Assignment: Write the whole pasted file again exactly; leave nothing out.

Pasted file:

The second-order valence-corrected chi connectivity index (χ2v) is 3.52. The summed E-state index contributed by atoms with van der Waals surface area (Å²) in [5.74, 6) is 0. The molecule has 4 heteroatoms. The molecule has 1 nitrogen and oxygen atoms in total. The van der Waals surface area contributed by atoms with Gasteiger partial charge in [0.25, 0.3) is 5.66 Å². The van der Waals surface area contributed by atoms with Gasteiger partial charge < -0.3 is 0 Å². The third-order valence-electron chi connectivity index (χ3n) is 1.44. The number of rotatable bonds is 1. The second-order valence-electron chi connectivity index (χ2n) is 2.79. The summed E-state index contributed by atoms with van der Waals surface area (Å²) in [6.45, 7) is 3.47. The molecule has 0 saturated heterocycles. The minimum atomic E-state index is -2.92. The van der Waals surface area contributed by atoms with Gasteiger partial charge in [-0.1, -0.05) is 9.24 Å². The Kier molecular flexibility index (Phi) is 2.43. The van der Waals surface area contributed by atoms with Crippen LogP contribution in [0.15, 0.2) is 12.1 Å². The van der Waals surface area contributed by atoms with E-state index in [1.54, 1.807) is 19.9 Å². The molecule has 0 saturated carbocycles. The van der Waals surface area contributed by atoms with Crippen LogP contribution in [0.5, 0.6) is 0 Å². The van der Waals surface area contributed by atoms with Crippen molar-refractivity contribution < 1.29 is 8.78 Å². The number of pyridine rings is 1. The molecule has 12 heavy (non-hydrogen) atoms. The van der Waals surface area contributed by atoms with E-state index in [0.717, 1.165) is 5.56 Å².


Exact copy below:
The second-order valence-corrected chi connectivity index (χ2v) is 3.52. The summed E-state index contributed by atoms with van der Waals surface area (Å²) in [5.74, 6) is 0. The molecule has 4 heteroatoms. The molecule has 1 nitrogen and oxygen atoms in total. The van der Waals surface area contributed by atoms with Gasteiger partial charge in [0.25, 0.3) is 5.66 Å². The van der Waals surface area contributed by atoms with Gasteiger partial charge < -0.3 is 0 Å². The third-order valence-electron chi connectivity index (χ3n) is 1.44. The number of rotatable bonds is 1. The second-order valence-electron chi connectivity index (χ2n) is 2.79. The summed E-state index contributed by atoms with van der Waals surface area (Å²) in [6.45, 7) is 3.47. The molecule has 0 saturated heterocycles. The minimum atomic E-state index is -2.92. The van der Waals surface area contributed by atoms with Gasteiger partial charge in [-0.1, -0.05) is 9.24 Å². The Kier molecular flexibility index (Phi) is 2.43. The van der Waals surface area contributed by atoms with Crippen LogP contribution in [0.15, 0.2) is 12.1 Å². The van der Waals surface area contributed by atoms with E-state index in [1.54, 1.807) is 19.9 Å². The molecule has 0 saturated carbocycles. The van der Waals surface area contributed by atoms with Crippen LogP contribution in [0.5, 0.6) is 0 Å². The van der Waals surface area contributed by atoms with Crippen molar-refractivity contribution < 1.29 is 8.78 Å². The number of pyridine rings is 1. The molecule has 12 heavy (non-hydrogen) atoms. The van der Waals surface area contributed by atoms with E-state index in [0.717, 1.165) is 5.56 Å².